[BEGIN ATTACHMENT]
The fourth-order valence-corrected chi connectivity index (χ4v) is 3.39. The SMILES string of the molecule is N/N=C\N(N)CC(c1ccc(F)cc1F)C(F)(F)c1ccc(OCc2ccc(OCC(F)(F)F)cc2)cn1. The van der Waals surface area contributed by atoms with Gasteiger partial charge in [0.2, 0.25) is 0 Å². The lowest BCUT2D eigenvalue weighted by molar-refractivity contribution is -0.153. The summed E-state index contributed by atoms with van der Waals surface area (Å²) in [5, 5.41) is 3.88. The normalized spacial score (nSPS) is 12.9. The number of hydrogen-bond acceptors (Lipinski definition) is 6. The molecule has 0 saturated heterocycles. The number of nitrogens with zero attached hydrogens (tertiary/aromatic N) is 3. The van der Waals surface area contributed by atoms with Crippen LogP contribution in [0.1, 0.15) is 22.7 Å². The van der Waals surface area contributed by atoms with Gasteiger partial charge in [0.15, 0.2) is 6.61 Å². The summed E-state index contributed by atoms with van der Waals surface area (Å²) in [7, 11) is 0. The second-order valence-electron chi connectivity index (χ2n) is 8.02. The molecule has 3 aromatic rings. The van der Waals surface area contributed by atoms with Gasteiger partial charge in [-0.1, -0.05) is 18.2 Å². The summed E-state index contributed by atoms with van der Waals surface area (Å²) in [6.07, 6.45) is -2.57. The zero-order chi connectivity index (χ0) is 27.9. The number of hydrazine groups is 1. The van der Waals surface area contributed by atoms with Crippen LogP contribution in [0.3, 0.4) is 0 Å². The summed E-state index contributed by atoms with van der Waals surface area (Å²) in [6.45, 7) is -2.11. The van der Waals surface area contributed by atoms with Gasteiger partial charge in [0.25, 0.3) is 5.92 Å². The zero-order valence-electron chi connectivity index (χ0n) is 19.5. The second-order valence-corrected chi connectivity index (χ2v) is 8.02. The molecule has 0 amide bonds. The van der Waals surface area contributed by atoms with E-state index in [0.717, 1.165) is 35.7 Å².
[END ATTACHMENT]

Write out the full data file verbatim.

The fourth-order valence-corrected chi connectivity index (χ4v) is 3.39. The SMILES string of the molecule is N/N=C\N(N)CC(c1ccc(F)cc1F)C(F)(F)c1ccc(OCc2ccc(OCC(F)(F)F)cc2)cn1. The van der Waals surface area contributed by atoms with Gasteiger partial charge in [0.2, 0.25) is 0 Å². The lowest BCUT2D eigenvalue weighted by molar-refractivity contribution is -0.153. The summed E-state index contributed by atoms with van der Waals surface area (Å²) in [5, 5.41) is 3.88. The normalized spacial score (nSPS) is 12.9. The number of hydrogen-bond acceptors (Lipinski definition) is 6. The molecule has 0 saturated heterocycles. The number of nitrogens with zero attached hydrogens (tertiary/aromatic N) is 3. The van der Waals surface area contributed by atoms with Crippen LogP contribution in [0.1, 0.15) is 22.7 Å². The van der Waals surface area contributed by atoms with Gasteiger partial charge in [0.15, 0.2) is 6.61 Å². The summed E-state index contributed by atoms with van der Waals surface area (Å²) in [7, 11) is 0. The second-order valence-electron chi connectivity index (χ2n) is 8.02. The molecule has 3 aromatic rings. The van der Waals surface area contributed by atoms with Gasteiger partial charge in [-0.1, -0.05) is 18.2 Å². The summed E-state index contributed by atoms with van der Waals surface area (Å²) in [6.07, 6.45) is -2.57. The zero-order chi connectivity index (χ0) is 27.9. The number of hydrazine groups is 1. The van der Waals surface area contributed by atoms with Crippen LogP contribution in [0.3, 0.4) is 0 Å². The summed E-state index contributed by atoms with van der Waals surface area (Å²) in [6.45, 7) is -2.11. The van der Waals surface area contributed by atoms with Gasteiger partial charge in [0.25, 0.3) is 5.92 Å². The zero-order valence-electron chi connectivity index (χ0n) is 19.5. The second-order valence-corrected chi connectivity index (χ2v) is 8.02. The molecule has 0 amide bonds. The van der Waals surface area contributed by atoms with E-state index in [0.717, 1.165) is 35.7 Å².